Blends of naturally stable oils such as corn oil and cottonseed oil can be utilized to produce a frying oil that can be labeled as containing “0 grams trans fat per serving” and that has been demonstrated in laboratory frying to produce good-tasting food products with acceptable frying oil stability.
Other blends such as corn oil or cottonseed oil blended with traditional soybean oil or canola oil can be targeted to achieve linolenic levels of approximately 3%. These blends have also been demonstrated in laboratory frying to produce good-tasting fried foods, along with the frying stability needed to maintain good oil quality in the fryer.
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Breeding Enhanced Crops
An alternative to blending to reduce the trans fat content of oils is to produce crops with the desired fatty acid profile. Life sciences companies are using both traditional and biotechnological plant-breeding processes to develop trait-enhanced oils with the same results as partial hydrogenation. They modify the physiology of the plant to alter the fatty acid profile, typically producing an oil that is lower in polyunsaturated linolenic acid content and higher in monounsaturated oleic acid content. With this modification, the oil does not need partial hydrogenation.
For example, low-linolenic soybean oil contains less than 3% of linolenic acid, compared to about 8% in standard soybean oil. Reducing the linolenic acid content increases the flavor stability of the oil by making the oil function more like a light partially hydrogenated product. Other seed modifications include mid-oleic sunflower oil (55–75% oleic acid) for improved flavor and oxidative stability, and high-oleic canola oil (70% or more oleic acid) with good resistance to heat and oxidation.
Naturally Stable Oils as Alternatives
One disadvantage of trait-enhanced oils is that they are higher priced and in limited supply. As demand increases, commercial production should increase as well. However, many foodservice operators look to oils that are naturally low in linolenic acid. Cottonseed oil and corn oil have greater natural stability than traditional canola oil and soybean oil.
Cottonseed oil has a bland, slightly nutty taste and has been used for years for cooking and frying. It contains 27% saturates, just a trace of linolenic acid, and approximately 54% linoleic acid, a polyunsaturated acid. Corn oil is also a good alternative to partially hydrogenated soybean oil and suitable for light-duty frying. It contains 13% saturates, 1% linolenic acid, and 57% linoleic acid. Peanut oil, with 19% saturates and 33% linoleic acid, offers heavy-duty fry stability.
For retail foods utilizing trait-enhanced or naturally stable oil blends, antioxidants are incorporated to increase shelf life. Food companies are now also researching how antioxidants can help prevent oil from breaking down in fryers.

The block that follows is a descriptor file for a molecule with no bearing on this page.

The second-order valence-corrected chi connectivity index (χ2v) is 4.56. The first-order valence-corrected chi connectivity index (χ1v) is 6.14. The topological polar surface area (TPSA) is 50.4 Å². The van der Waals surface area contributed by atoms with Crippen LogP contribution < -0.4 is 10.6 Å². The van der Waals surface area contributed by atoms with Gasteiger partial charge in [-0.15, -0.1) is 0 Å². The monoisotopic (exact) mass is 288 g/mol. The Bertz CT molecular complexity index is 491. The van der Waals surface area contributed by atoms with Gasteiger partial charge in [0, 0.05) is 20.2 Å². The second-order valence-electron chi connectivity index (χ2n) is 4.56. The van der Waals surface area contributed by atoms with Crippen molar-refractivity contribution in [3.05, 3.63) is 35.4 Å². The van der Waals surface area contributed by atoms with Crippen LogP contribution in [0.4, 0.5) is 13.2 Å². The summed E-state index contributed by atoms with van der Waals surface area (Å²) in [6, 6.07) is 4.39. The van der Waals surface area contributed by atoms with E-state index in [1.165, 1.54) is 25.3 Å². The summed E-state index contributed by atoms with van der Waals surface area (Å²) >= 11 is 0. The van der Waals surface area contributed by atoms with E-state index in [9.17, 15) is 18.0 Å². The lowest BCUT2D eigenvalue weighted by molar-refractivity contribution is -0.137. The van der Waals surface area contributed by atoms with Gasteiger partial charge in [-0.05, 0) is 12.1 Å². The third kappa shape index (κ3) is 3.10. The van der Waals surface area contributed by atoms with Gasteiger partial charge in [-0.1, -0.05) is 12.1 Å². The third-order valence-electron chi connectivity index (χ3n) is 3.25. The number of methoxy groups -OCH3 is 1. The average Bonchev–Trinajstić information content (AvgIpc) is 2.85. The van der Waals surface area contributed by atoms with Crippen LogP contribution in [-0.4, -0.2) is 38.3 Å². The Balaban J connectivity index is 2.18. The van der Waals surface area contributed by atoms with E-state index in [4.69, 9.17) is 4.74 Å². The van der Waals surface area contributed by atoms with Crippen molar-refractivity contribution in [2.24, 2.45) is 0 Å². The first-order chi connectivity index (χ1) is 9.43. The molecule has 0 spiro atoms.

As consumers sift through the information on Nutrition Facts labeling for trans fat content, the foodservice industry is meeting demands by using healthier oils lower in trans fat content. Accordingly, when selecting frying media, foodservice operators need not only to evaluate them for flavor, texture, stability, cost, and availability but also to consider trans fatty acid content as a criterion for producing their particular desired end result.
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Maintaining Frying Oil Qualıty
No matter what oil is being used, it is important to have a good frying oil maintenance program, especially when using less-stable alternatives to partially hydrogenated vegetable oils.
The following guidelines can minimize potential oil contamination, slow changes in composition such as oxidation, and extend oil longevity:
• Filter the oil carefully and frequently, at least once daily. Filtration removes degradation products, which helps the oil last longer and taste better.
• Evaluate and maintain optimal temperatures. For best results, oil should be maintained at a temperature that provides desired fried food quality. During times of inactivity, frying temperature should be reduced to maintain quality.
• Top off oil periodically according to fryer guidelines.
• A void excess aeration of the oil to prevent oxidation.
• A void unnecessary exposure to crumbs, water, salt, and heat.
• Follow the manufacturer’s instructions for fryer cleaning.
• Closely monitor oil quality and replace promptly when needed.
by Tom Tiffany is Senior Technical Sales Manager, Food Oils Div., Archer Daniels Midland, 4666 Faries Pkwy., Decatur, IL 62526 ([email protected]). This article is based on a presentation at the Research Chefs Association Annual Conference & Tradeshow, New Orleans, La., March 8–11, 2007.